by Rev. Carla Christopher
I mentioned to a dear friend that I was writing on the famous parable of ‘The Talents’ and her response was “Ah, yeah. That one has long been the bane of my existence.” “Why?” I asked. “Because I am so bad at follow through. I have lots of talents and I feel like none of them are fully developed or utilized. It’s a struggle”.
There is a lot about this passage that is a struggle. As we continue our journey through the challenging cluster of Matthew’s grace and judgement parables, we once again are presented with those who don’t cross the finish line in time being tossed out into a void with weeping and gnashing of teeth. It would be inauthentic and insensitive not to wrestle with this part of the text. As the generous giver of livelihood and purpose who comes, departs, then returns again for a final reckoning, we can reasonably assume we are meant to link the “master” with Jesus in Matthew’s parable. How do we reconcile the generous Jesus of love and compassion we know with a slave owning capitalist who would deny housing and even life to a frightened servant? It just doesn’t make sense.
I would invite us to direct our attention to earlier in the passage where the servant describes just why he buries his large sum of money in the dirt. He accuses the master of reaping where he did not sow and gathering where he did not scatter; completely denying that God is the source of all that grows. It is this remark that angers the master and inspires him to punish the servant and place the servant outside the circle of care and protection. If we are identifying the master with Jesus, clearly the problem here is that the servant doesn’t know Jesus. Despite trust given, love shown, and invitation extended, this person has made a deliberate decision not to recognize Jesus as he is, not to see or embrace the love that is offered. Just as we saw wedding guests refuse an invitation and Bridesmaids frolic without regard or care for the well-being of the coming husband, this parable gives us another example of people Jesus makes every attempt to reach only to be refused.
I thought again of my friend, who is wracked with guilt and shame for not using her talents successfully enough, for not turning her money in more money. The great irony is that in this passage, Jesus is rejecting the mindset of endless production, success as a mark of virtue, or so-called “prosperity gospel”. Jesus is saying, “know me”. The servants who trust in God’s care, who take risks feeling safe in the love of their master, are rewarded. That’s what really matters. Knowing that no matter how far away Jesus seems, he is always coming back for us. Trusting that we are never alone. Remembering that we are family with God. It is only after repeatedly turning our backs on that radical hospitality and acceptance that God allows us to make that choice.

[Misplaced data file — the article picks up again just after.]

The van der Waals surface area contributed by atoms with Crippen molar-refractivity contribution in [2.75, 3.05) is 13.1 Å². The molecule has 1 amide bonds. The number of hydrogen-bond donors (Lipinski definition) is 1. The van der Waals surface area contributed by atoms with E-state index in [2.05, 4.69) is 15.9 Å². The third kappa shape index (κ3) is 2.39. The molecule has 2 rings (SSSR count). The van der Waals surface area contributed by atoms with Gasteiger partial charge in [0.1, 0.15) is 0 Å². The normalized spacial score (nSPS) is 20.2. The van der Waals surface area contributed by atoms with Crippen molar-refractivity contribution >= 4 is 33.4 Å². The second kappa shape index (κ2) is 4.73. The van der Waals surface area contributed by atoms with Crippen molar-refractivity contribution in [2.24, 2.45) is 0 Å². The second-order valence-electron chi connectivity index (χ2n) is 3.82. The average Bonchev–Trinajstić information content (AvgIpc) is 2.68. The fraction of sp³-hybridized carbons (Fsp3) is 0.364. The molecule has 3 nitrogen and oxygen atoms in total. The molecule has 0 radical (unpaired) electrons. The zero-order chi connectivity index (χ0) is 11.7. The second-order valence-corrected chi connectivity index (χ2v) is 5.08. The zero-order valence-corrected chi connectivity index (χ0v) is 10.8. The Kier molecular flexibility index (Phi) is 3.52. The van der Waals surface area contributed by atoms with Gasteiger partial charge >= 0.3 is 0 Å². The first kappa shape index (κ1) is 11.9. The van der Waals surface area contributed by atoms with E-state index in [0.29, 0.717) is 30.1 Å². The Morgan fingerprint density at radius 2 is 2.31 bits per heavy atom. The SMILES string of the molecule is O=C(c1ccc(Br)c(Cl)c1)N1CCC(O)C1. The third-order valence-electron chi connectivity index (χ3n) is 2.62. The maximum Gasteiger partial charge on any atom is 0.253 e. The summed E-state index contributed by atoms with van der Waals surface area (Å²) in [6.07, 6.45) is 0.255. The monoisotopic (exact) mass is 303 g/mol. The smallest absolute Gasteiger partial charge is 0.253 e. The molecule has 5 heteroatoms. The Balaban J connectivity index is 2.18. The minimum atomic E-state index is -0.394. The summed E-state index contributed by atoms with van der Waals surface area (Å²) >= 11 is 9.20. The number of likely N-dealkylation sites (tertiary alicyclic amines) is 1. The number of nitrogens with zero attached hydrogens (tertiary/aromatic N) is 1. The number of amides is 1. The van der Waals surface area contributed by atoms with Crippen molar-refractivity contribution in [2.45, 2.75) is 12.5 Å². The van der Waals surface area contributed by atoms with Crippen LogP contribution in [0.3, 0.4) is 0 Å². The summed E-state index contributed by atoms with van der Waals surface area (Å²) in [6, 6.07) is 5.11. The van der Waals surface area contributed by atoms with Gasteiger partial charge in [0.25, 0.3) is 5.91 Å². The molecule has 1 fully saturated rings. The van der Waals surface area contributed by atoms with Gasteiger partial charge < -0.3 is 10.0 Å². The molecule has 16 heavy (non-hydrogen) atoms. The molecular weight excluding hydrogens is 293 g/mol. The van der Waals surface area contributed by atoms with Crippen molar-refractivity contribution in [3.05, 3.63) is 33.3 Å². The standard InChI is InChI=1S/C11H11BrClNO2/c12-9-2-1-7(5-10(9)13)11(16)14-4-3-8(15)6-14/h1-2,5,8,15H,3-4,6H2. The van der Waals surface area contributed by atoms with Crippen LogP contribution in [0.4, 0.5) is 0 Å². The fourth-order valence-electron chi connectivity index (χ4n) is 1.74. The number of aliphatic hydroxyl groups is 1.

There are a lot of us (on both sides of the aisle) finally unclenching muscles that were tight all week because of the trauma of the election. The most marginalized among us are still struggling with anxiety over what may yet come and fear for their safety. Absolutely real symptoms of PTSD (and frankly, CURRENT trauma because we are still living in an active pandemic, economic depression, and justice revolution) are rife in the population; disrupted sleep, short tempers, memory loss, uncontrollable emotions. Many, if not most, of us are struggling with diminished capacity. We just don't have the energy or mental sharpness to churn out our best work. And we are beating ourselves up for it.
I invite you to see what you can accomplish this week if you place your trust in God to return to you and to never leave you, and if you set goals that aren't based on feeding the endlessly ravenous beast of production. The to-do list will always be there, but we serve a God who wants more for us. Be gentle with yourselves, beloveds. Give yourselves a few days to recover and practice self-care. Lean into the nurturing God that prizes nothing more than you trusting in them to do the work THROUGH you. Bathe in God's Word, God's voice as expressed in the signs and symbols of nature, music that helps you feel God's presence, and times of prayer and meditation. Keep giving yourself that holy and faithful gift until you feel safe setting down your fear and letting God work with confidence. One day at a time beloved, one day at a time.
This is the Revised Common Lectionary sermonizing archive.